2430 metres above sea level, Machu Picchu is built along a mountain ridge, and is surrounded by mountain peaks. While the structures that constitute the settlement are impressive, it's fair to say that it's their surroundings that have made the site famous. There are ruined towns across the world, many bigger and older than Machu Picchu, but none have that mystique of being lost in the mountains. The location was not necessarily a case of Pachacuti trying to show off either. Although I've touted the country estate idea as being the reason behind Machu Picchu existing, it is very likely that religion played a large part too. Worship would have been a central function of the place.
The religion of the Incas was a veneration of nature and agriculture, with focus put on outstanding natural features, such as mountains, as well as the sun and the stars and that kind of thing. The royal family and ancestors were also worshipped. With the prominent granite peak of Huayna Picchu just to the north, wrap all this up together, and Machu Picchu was a prime site for worship. A ritual stone is located at one end of the site and is believed to have been a tool for marking the movement of the sun over the course of the year. Other buildings in what is termed the upper town are thought to have been temples or observatories, or variants of these. Of course, without any handy texts to corroborate this, it should be said that all this is just the best working archaeological theory - and there are others too, if less likely - but it seems pretty likely.
What is far more certain is that people lived in Machu Picchu. The majority of the site is residential, with grand accommodation for the elite of society, and smaller for the workers. There are numerous structures, from small one-room dwellings to much larger, probably public, buildings. Once these would all have had thatched roofs and wooden roof beams. This is all gone, leaving Machu Picchu to appear ruined, but in fact the stonework remains almost intact, despite the best efforts of the jungle to get through. The Incas were extremely skilled masons, shaping and getting precise fits from huge stones. The granite ridge that Machu Picchu sits on was shaped and quarried to build it - Machu Picchu effectively reshaped the mountaintop. The Incas seem to have liked their stairways - there are around 150 of them, in some cases carved from single boulders.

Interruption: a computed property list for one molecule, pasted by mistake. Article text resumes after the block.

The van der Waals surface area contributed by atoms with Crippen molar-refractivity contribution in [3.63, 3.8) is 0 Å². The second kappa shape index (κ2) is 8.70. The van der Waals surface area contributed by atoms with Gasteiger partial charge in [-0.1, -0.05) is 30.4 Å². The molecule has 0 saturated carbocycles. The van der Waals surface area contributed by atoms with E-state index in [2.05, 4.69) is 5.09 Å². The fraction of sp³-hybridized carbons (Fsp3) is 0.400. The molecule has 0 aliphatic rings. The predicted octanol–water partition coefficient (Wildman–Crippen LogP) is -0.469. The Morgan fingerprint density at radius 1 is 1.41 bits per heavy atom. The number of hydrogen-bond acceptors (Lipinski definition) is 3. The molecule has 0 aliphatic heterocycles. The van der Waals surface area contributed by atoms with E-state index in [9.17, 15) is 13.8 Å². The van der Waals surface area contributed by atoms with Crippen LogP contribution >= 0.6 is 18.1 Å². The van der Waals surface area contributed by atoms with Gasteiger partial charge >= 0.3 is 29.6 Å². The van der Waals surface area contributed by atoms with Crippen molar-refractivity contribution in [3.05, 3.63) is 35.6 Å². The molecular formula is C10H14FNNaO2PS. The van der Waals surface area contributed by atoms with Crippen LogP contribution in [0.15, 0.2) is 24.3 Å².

Still, what we have in the end is a well-built but ruined settlement that, in itself, isn't spectacular, but that becomes spectacular when seen in its surrounding context. The actual urban site is 530 metres by 200 metres, which is a reasonable size but for a town isn't particularly massive. But the size of the ruins aren't really the point. For me, Machu Picchu is going to a Wonder that is all about the context. And that makes me a little nervous. Because no doubt about it, this is one of my candidate Wonders that, if the bookmakers were on the case, would be an odds-on favourite for being in the final top Seven. That's rather a lot of expectation. But take away its natural surroundings, and Machu Picchu perhaps isn't anything world-class. But is that a fair way to assess it?
A Wonder isn't just about its bricks and mortar (or in Machu Picchu's case, just bricks - mortar not included), it's about the overall package it involves. That includes stuff like its history, its fame, and its surroundings. Certainly, as long as the weather behaves itself, I can imagine it being an astonishing experience. The best way to visit Machu Picchu is as part of an organised trek (solo trekking is no longer allowed), and to arrive at a peak overlooking the site and its surroundings, after a few days of mountain trekking, will no doubt be something special. Perhaps a good comparison might be the Great Wall of China. Take the Wall away from the mountains, and it's no big deal. But that's a preposterous way to assess it: the Wall is all about its location, its glory is in how it augments the natural landscape. And that is what I will be looking for in Machu Picchu, even if I have some quiet reservations that a top Seven spot may just be out of reach.
The joy of these travels is often about being wrong however, and this is one occasion I hope that's the case. I'll be visiting Machu Picchu some time next year, and will give a fuller account of it and its history then, as well as my own impressions.